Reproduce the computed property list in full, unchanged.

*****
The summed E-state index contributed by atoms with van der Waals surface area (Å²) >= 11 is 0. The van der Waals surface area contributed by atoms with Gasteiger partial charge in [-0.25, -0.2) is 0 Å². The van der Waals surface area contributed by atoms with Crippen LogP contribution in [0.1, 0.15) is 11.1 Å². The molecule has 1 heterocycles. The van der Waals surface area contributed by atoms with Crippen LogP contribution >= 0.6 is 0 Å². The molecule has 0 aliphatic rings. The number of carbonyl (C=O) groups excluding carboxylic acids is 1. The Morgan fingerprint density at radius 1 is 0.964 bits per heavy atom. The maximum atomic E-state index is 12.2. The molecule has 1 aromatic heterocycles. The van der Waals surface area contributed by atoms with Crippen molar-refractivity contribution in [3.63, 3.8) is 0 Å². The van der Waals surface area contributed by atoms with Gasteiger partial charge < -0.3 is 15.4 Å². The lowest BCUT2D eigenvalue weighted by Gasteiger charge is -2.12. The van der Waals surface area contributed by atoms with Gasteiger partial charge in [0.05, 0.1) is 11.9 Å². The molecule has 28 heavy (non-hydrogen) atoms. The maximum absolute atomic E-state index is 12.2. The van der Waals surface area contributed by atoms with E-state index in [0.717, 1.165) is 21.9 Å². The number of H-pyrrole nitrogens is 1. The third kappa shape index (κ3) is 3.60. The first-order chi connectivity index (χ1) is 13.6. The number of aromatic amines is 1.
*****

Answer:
The summed E-state index contributed by atoms with van der Waals surface area (Å²) >= 11 is 0. The van der Waals surface area contributed by atoms with Gasteiger partial charge in [-0.25, -0.2) is 0 Å². The van der Waals surface area contributed by atoms with Crippen LogP contribution in [0.1, 0.15) is 11.1 Å². The molecule has 1 heterocycles. The van der Waals surface area contributed by atoms with Crippen LogP contribution >= 0.6 is 0 Å². The molecule has 0 aliphatic rings. The number of carbonyl (C=O) groups excluding carboxylic acids is 1. The Morgan fingerprint density at radius 1 is 0.964 bits per heavy atom. The maximum atomic E-state index is 12.2. The molecule has 1 aromatic heterocycles. The van der Waals surface area contributed by atoms with Crippen molar-refractivity contribution in [3.63, 3.8) is 0 Å². The van der Waals surface area contributed by atoms with Gasteiger partial charge < -0.3 is 15.4 Å². The lowest BCUT2D eigenvalue weighted by Gasteiger charge is -2.12. The van der Waals surface area contributed by atoms with Gasteiger partial charge in [0.05, 0.1) is 11.9 Å². The molecule has 28 heavy (non-hydrogen) atoms. The maximum absolute atomic E-state index is 12.2. The van der Waals surface area contributed by atoms with E-state index in [0.717, 1.165) is 21.9 Å². The number of H-pyrrole nitrogens is 1. The third kappa shape index (κ3) is 3.60. The first-order chi connectivity index (χ1) is 13.6. The number of aromatic amines is 1.